He sees dogfighting drones as the future

A retired Israel air chief said that unmanned aerial systems (UAS) are certainly becoming more ubiquitous, but until dogfights can be started between drones, they cannot yet replace manned jet fighters.

Maj. Gen. Eitan Ben Eliyahu, a former Israel Air Force commander, discussed dogfighting drones at an unmanned vehicles conference and air exhibition in Rishon Lezion, south of Tel Aviv on November 26. 

Dogfights are where fighter aircraft perform combat maneuvers at short range and are aware of each other's presence. According to Eliyahu, they're absolutely necessary before unmanned aerial vehicles (UAVs) can replace traditional manned aircraft. 

Maj. Gen. Eitan Ben Eliyahu [SOURCE: Wikipedia]

“We pilots are the decision makers ... and the claim to fame of fighter pilots are dogfights. So in the future, part of the process of replacing jet fighters with UAVs will be the ability to start dogfights between drones,” said Eliyahu.

According to Eliyahu, air forces are largely trading in expensive fixed-wing and rotary aircraft, which saves on life-cycle and training costs. However, he believes UAVs cannot deter enemies well enough yet.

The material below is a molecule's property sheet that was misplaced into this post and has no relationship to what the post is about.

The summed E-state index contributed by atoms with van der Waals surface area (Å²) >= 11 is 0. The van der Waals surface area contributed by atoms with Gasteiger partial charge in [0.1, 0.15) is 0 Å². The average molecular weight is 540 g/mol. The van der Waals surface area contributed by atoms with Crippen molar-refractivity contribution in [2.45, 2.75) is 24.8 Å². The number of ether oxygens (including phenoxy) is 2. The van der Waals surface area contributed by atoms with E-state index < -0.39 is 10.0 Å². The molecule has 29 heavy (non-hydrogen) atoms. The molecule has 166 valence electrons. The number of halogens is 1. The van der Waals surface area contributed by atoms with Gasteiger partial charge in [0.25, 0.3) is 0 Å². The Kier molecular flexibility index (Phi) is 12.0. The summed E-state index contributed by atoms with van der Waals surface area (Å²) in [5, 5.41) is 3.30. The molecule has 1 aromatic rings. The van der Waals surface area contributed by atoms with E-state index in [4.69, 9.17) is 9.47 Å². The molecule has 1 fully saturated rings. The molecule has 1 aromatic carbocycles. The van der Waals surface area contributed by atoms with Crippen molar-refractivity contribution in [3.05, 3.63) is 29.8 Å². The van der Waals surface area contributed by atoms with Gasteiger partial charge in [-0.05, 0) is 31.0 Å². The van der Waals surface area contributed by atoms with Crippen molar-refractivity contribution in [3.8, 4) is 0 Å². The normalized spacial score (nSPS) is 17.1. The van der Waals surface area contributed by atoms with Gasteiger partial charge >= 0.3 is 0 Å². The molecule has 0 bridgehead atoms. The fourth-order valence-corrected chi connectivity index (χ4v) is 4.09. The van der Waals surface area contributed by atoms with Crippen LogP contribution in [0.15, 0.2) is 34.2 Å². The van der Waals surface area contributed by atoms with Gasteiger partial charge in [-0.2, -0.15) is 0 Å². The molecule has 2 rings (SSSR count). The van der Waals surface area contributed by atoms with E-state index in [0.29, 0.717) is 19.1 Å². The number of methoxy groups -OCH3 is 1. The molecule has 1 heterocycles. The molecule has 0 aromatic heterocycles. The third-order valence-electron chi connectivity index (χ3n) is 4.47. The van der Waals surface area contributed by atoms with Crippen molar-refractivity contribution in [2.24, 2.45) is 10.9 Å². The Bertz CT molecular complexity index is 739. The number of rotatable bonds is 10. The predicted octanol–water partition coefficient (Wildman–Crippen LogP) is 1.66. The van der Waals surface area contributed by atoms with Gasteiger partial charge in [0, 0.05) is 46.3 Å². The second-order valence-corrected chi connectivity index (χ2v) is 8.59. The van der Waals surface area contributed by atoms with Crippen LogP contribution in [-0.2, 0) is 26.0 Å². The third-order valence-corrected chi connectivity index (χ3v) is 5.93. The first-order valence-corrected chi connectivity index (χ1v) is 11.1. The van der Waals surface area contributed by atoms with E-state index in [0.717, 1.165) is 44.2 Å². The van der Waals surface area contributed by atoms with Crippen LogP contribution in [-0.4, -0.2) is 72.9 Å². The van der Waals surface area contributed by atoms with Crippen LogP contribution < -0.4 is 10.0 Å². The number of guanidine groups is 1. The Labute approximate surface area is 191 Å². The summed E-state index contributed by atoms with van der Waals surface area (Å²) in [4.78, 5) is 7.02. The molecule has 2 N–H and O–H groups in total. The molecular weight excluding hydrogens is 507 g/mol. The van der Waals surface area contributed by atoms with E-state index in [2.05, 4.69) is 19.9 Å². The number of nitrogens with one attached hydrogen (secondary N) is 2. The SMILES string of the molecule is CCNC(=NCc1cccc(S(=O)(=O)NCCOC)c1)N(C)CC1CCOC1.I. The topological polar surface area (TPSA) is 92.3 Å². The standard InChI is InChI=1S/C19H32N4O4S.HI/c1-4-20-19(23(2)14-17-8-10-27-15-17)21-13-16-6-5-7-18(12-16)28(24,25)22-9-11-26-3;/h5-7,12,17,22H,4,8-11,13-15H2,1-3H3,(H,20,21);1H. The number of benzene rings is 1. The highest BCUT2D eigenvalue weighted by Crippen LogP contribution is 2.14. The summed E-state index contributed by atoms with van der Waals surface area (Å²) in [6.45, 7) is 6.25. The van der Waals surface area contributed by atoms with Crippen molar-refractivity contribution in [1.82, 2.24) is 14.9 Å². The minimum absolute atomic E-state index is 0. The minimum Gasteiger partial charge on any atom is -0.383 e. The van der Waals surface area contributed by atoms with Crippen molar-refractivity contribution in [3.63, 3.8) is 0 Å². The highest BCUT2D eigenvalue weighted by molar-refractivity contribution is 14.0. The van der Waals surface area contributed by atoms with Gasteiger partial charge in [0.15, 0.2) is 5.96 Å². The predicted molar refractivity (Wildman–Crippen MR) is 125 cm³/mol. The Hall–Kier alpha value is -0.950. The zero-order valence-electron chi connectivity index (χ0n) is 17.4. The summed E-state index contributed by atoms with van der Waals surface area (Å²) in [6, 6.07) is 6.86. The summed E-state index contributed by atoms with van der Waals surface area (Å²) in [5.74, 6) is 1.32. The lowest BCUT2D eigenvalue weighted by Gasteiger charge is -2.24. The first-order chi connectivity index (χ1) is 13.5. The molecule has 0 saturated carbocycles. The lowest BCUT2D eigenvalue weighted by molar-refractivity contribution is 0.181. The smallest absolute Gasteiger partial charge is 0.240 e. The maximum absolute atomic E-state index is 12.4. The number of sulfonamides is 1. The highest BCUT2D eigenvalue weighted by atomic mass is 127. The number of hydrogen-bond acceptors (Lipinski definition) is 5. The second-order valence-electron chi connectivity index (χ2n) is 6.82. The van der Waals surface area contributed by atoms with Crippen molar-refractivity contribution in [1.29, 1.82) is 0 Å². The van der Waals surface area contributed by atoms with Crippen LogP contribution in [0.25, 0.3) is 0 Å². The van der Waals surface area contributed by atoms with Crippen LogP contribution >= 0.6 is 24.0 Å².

“UAVs will not contribute enough to deterrence to prevent war,” said Eliyahu. “When the F-35 is operational in Israel, it will have a dramatic effect on deterring our enemies. So even if we have hundreds of UAVs, it won’t impact the balance of power as much as a single squadron of F-35s.”

He added that UAVs are also more susceptible to cyber attacks because they run on networked control. 

Source: Defense News

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